Monthly Archives: October 2018

New Vanderbilt poll has Bredesen up by 1 point

Democratic Senate candidate Phil Bredesen speaks to the Nashville Rotary on Aug. 20, 2018. (Erik Schelzig, Tennessee Journal)

A new Senate poll conducted for Vanderbilt University shows Democrat Phil Bredesen edging Republican Marsha Blackburn among registered voters 44% to 43%.

The poll was conducted by SSRS, which receives an A-minus rating from polling site FiveThirtyEight.com. The same company conducted a poll for CNN from Sept. 11 through Sept. 15 that found Bredesen with a 50% to 42% advantage among registered voters, and a 50% to 45% lead among likely voters.

The Vanderbilt poll of 800 registered voters was conducted between Oct. 8 and Oct. 13, and 83% said they “definitely will vote.” It has a margin of error of plus or minus 4.9 percentage points.

The survey found Republican gubernatorial candidate Bill Lee with a 48% to 37% lead over Democrat Karl Dean among registered voters, with 12% undecided. The September CNN poll found Lee with a 49% to 43% lead among registered voters (and 52%-43% advantage among likely voters).

President Donald Trump’s approval rating was 55%, while 42% disapproved.

O’Hara: Bredesen has steep hill to climb as early voting gets underway

Democratic Senate candidate Phil Bredesen speaks to reporters in Nashville on Oct. 16, 2018. (Erik Schelzig, Tennessee Journal)

A guest column from former Tennessean reporter Jim O’Hara:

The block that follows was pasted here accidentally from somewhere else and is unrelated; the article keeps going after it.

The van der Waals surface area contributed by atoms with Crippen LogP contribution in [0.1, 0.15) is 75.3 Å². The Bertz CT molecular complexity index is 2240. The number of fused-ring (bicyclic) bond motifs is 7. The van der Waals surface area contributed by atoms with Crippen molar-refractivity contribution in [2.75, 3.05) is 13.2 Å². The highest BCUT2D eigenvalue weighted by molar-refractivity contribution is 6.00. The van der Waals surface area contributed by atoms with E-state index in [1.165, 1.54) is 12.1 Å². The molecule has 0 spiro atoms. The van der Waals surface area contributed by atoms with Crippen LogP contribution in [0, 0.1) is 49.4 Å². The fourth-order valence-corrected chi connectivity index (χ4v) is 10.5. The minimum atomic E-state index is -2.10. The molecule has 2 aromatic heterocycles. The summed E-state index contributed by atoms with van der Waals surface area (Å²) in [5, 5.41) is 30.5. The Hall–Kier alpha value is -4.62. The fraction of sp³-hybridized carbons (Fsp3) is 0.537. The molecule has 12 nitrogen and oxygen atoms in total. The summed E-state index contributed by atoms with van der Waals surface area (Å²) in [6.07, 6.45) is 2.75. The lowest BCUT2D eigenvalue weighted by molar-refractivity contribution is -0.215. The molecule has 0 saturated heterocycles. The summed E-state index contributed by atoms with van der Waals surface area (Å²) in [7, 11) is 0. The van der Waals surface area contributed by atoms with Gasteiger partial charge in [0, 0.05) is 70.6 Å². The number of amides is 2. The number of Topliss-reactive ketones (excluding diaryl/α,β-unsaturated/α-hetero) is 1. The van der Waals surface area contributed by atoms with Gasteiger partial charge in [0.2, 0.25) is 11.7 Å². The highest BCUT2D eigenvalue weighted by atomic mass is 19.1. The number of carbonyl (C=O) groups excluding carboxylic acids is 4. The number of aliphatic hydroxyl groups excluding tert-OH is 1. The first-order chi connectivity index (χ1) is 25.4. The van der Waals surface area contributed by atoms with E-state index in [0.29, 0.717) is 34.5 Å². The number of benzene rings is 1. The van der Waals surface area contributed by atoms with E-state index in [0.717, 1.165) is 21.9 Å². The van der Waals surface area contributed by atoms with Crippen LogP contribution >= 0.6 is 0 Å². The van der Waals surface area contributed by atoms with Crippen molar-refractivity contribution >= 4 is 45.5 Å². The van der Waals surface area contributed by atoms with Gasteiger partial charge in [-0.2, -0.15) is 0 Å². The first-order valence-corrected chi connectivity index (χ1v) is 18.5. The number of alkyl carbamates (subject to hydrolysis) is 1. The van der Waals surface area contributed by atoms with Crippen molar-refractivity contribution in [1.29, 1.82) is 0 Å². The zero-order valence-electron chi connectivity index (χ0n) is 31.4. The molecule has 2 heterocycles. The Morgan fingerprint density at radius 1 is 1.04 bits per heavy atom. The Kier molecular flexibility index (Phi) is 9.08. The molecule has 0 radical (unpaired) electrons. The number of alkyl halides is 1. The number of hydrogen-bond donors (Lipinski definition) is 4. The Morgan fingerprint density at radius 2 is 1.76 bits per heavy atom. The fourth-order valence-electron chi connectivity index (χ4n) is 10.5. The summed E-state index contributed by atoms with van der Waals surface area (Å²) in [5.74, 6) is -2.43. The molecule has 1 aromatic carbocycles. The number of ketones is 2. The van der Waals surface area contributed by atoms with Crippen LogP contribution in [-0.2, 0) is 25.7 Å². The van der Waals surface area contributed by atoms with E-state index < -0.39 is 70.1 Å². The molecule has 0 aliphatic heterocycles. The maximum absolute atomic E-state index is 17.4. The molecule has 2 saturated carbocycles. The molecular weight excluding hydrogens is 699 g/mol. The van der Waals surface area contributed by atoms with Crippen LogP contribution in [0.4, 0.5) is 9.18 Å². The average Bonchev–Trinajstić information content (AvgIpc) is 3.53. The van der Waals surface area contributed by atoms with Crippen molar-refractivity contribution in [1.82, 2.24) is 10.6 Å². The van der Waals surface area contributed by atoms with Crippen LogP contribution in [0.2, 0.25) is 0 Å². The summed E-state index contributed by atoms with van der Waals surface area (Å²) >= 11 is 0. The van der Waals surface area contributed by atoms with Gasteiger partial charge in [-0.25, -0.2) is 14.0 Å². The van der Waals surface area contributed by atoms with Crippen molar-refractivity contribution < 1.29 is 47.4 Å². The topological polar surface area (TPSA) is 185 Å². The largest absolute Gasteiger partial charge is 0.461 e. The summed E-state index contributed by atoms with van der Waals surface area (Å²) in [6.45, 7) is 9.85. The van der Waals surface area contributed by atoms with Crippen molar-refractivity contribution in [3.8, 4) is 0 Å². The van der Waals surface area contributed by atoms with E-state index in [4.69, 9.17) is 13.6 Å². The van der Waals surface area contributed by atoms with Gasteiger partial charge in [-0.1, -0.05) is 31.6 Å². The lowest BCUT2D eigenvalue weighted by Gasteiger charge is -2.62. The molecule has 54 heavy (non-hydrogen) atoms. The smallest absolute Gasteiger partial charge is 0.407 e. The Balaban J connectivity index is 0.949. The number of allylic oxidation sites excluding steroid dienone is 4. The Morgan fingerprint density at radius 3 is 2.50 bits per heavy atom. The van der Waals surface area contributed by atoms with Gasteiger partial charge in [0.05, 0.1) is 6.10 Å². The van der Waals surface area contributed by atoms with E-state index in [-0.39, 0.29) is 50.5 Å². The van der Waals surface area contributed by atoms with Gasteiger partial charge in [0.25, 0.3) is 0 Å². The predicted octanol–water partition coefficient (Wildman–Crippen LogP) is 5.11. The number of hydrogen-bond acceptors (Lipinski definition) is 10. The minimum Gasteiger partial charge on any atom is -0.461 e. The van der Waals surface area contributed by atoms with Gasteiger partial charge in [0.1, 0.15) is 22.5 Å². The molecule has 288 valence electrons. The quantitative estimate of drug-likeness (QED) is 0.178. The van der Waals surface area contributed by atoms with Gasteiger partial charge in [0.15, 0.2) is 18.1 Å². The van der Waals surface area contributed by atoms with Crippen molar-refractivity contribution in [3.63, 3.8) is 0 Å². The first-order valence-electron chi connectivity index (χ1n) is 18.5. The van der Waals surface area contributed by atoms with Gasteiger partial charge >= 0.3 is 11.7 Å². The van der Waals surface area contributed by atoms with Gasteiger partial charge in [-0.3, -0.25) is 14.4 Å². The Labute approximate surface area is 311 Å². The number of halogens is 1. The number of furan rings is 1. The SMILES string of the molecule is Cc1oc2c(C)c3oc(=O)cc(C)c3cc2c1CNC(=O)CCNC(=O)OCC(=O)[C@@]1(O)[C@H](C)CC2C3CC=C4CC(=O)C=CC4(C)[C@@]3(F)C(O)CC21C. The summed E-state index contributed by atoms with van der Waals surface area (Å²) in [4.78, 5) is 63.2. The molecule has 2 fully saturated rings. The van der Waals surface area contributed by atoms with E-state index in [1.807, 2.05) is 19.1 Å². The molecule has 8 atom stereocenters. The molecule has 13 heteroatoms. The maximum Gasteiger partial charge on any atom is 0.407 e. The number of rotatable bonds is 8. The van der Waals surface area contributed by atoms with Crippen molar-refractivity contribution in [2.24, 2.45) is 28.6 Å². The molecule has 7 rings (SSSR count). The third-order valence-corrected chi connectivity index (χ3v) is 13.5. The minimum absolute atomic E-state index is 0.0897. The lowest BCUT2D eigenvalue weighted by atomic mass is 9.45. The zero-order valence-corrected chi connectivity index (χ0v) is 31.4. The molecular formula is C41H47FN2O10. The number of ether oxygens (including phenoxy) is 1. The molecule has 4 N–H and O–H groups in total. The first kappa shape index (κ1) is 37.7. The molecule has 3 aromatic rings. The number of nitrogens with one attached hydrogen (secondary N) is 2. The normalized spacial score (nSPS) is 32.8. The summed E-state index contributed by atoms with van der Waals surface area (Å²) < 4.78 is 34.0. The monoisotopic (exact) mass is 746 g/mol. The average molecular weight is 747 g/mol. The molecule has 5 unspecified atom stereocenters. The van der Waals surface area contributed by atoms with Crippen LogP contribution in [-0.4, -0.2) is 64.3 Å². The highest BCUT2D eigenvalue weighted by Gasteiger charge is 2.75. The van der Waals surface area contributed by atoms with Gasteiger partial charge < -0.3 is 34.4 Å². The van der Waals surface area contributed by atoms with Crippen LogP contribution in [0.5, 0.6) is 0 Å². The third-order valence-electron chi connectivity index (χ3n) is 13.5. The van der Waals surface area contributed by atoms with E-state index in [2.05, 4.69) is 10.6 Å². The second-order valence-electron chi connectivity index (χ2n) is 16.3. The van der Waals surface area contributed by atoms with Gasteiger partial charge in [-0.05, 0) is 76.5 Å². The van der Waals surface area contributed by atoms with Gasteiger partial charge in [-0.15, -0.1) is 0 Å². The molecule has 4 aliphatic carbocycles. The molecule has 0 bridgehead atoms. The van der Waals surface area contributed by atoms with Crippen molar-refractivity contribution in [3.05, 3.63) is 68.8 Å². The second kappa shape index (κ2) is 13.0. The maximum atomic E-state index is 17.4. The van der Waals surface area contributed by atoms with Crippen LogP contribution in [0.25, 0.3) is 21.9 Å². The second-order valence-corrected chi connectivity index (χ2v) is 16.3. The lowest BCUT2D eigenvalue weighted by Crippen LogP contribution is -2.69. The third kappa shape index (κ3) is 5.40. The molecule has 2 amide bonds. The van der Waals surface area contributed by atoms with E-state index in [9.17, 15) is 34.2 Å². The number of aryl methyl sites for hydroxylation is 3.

When Phil Bredesen announced his U.S. Senate bid in December 2017, he had a steep hill to climb. If you look at the numbers – voter registrations, turnout projections and August primary results, that hill hasn’t gotten any less steep.

The Tennessee Secretary of State’s office released in June 2018 the latest voter registration numbers statewide. The 10 counties with the most registered voters are: Blount, Davidson, Hamilton, Knox, Montgomery, Rutherford, Shelby, Sullivan, Sumner, and Williamson. In 2014, those 10 counties provided 54% of the total vote.

Nate Silver’s FiveThirtyEight offers a reasonable projection for voter turnout in November in Tennessee: about 43%. A 43% turnout is about seven percent above the 2014 turnout, and so it captures the “enthusiasm” notion. If those top 10 counties all turn out at a 43% level, they will cast almost 949,000 votes, or slightly more than 55% of the statewide total.

In short, those 10 counties will in all probability decide the U.S. Senate race in Tennessee. The other 85 counties will have marginal impact.

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Reuters poll: Tennessee Senate race within statistical tie

Democratic candidate and former Gov. Phil Bredesen and Republican U.S. Rep. Marsha Blackburn shake hands after the 2018 Tennessee U.S. Senate Debate at The University of Tennessee Wednesday, Oct. 10, 2018, in in Knoxville, Tenn. (AP Photo/Mark Humphrey, Pool)

A new Reuters poll shows the Tennessee Senate race within a statistical tie. The online survey has Republican Marsha Blackburn with 47% support, compared with 44% for Democrat Phil Bredesen. The poll’s margin or error is plus or minus 3.4 percentage points.

Pollster Ipsos gets a B-plus rating from the FiveThirtyEight.com.

According to a release about the Reuters/Ipsos/Univeristy of Virginia poll conducted between Oct. 4 and Oct. 11:

In the generic ballot question, however, Republicans lead Democrats by 8 points (50% to 42%, respectively), making this close race all the more interesting, as Bredesen appears to be over-performing on multiple partisan measures.

Among likely voters, 53% approve of the way Donald Trump is handling his job as President, as opposed to 46% who disapprove. The top issue in determining the vote in Tennessee is healthcare (17%), followed by immigration (13%) and the economy (12%). On this issue, 40% of likely voters feel that Bredesen has the better policy as opposed to 38% who feel that Blackburn has the better policy.